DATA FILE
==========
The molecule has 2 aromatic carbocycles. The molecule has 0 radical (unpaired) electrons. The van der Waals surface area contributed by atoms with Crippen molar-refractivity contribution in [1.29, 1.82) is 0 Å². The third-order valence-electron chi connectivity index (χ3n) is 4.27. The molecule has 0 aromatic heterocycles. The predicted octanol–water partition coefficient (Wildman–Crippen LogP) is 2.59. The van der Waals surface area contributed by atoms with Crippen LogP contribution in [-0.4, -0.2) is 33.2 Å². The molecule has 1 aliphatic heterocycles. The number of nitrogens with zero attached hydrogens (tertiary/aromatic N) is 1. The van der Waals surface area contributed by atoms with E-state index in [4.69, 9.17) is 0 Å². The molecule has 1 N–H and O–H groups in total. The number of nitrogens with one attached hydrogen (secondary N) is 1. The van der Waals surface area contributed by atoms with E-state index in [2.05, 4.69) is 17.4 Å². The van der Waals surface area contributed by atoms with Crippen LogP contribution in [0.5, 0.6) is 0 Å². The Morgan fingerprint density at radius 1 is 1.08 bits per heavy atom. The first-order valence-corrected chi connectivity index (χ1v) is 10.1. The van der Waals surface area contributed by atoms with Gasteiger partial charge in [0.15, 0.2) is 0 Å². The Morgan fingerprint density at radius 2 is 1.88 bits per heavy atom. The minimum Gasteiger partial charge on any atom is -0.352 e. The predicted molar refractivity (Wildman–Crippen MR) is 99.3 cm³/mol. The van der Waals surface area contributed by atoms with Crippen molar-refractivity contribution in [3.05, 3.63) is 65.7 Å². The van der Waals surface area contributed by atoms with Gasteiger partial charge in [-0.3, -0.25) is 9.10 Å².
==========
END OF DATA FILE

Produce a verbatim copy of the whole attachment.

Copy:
The molecule has 2 aromatic carbocycles. The molecule has 0 radical (unpaired) electrons. The van der Waals surface area contributed by atoms with Crippen molar-refractivity contribution in [1.29, 1.82) is 0 Å². The third-order valence-electron chi connectivity index (χ3n) is 4.27. The molecule has 0 aromatic heterocycles. The predicted octanol–water partition coefficient (Wildman–Crippen LogP) is 2.59. The van der Waals surface area contributed by atoms with Crippen LogP contribution in [-0.4, -0.2) is 33.2 Å². The molecule has 1 aliphatic heterocycles. The number of nitrogens with zero attached hydrogens (tertiary/aromatic N) is 1. The van der Waals surface area contributed by atoms with E-state index in [4.69, 9.17) is 0 Å². The molecule has 1 N–H and O–H groups in total. The number of nitrogens with one attached hydrogen (secondary N) is 1. The van der Waals surface area contributed by atoms with E-state index in [2.05, 4.69) is 17.4 Å². The van der Waals surface area contributed by atoms with Crippen LogP contribution in [0.5, 0.6) is 0 Å². The Morgan fingerprint density at radius 1 is 1.08 bits per heavy atom. The first-order valence-corrected chi connectivity index (χ1v) is 10.1. The van der Waals surface area contributed by atoms with Gasteiger partial charge in [0.15, 0.2) is 0 Å². The Morgan fingerprint density at radius 2 is 1.88 bits per heavy atom. The minimum Gasteiger partial charge on any atom is -0.352 e. The predicted molar refractivity (Wildman–Crippen MR) is 99.3 cm³/mol. The van der Waals surface area contributed by atoms with Crippen molar-refractivity contribution in [3.05, 3.63) is 65.7 Å². The van der Waals surface area contributed by atoms with Gasteiger partial charge in [-0.3, -0.25) is 9.10 Å².